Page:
In Nebraska, when someone is injured in an alcohol-related accident, they can almost always file an injury claim against the person who got drunk and caused the accident. But in some situations, the injury party might also be able to seek compensation from the person who provided the alcohol. When this type of claim is against an alcohol vendor, it's usually called a "dram shop" claim because alcohol used to be sold by a unit of measurement called a "dram." Similar claims against non-vendors are sometimes called "social host liability" claims.
Here's how Nebraska law applies to third-party liability claims for alcohol-related accidents.
Nebraska Revised Statutes section 53-404—Nebraska's dram shop statute—allows a person who's injured by an intoxicated minor to bring a claim against the vendor that sold the alcohol to the minor. For purposes of the statute, an alcohol vendor is basically any person or business licensed to sell alcohol. So, both places that sell alcohol by the drink, like bars and taverns, and places that sell packaged alcohol, like liquor stores.
Here is an example of Nebraska's dram shop law at work. Suppose that Dale, who is 19 years old, stops at Bill's Bar on his way home from classes at the local college. The bartender, thinking that Dale "looks 21," serves him quite a few drinks. Eventually, Dale leaves the bar. As he's walking down the front steps, he stumbles and falls against Pete, who is also on the steps. Pete falls to the ground and is injured.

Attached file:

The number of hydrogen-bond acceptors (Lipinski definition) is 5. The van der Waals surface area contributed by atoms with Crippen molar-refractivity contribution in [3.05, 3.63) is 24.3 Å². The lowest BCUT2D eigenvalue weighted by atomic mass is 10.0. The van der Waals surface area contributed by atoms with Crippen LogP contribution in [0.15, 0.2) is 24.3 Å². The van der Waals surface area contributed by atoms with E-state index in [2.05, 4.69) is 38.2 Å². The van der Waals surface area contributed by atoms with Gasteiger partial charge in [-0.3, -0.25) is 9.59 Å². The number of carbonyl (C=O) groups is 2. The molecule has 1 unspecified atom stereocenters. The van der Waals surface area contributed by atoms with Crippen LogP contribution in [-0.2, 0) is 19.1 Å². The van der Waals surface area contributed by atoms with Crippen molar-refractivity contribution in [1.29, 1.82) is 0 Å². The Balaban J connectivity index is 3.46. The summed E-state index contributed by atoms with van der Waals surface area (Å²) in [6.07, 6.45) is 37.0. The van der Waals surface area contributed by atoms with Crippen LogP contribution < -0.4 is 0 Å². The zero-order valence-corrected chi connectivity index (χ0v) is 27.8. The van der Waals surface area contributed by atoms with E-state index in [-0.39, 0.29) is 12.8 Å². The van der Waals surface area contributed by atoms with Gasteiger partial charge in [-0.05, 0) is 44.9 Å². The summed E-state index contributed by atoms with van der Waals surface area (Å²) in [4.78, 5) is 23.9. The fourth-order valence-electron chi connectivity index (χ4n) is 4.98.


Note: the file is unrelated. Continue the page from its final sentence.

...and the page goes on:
Pete can bring a personal injury claim against Dale based on the theory that Dale's negligence was the cause of the accident. Pete can also bring a claim against Bill's Bar under Nebraska's dram shop law because the bar served alcohol to Dale, even though he was a minor.
The same statute that contains Nebraska's dram shop law also allows an injured person to seek damages from a social host or other individual who:
Here is an example of Nebraska's social host liability rules at work. Suppose that in the example above, 19-year-old Dale goes to a backyard party hosted by his neighbor, Hannah. Dale drinks several beers on Hannah's back deck during the party, then tries to navigate the deck stairs. While doing this, he runs into Pete and knocks him down the stairs, injuring him.
Once again, Pete can seek damages from Dale for causing the accident. Under Nebraska's social host law, he can also seek damages from Hannah, because she allowed Dale, a minor, to consume alcohol on her property immediately before the accident
Claims under Nebraska's dram shop law generally must be filed in court within four years of an accident. However, because every situation is unique, you should always contact an attorney as soon as possible after suffering an injury to ensure your legal rights are protected.
Nebraska allows "all actual damages" to be sought and recovered in a dram shop or social host liability claim. Common damages that are sought in these types of claims include medical bills, lost wages, property damage, and pain and suffering.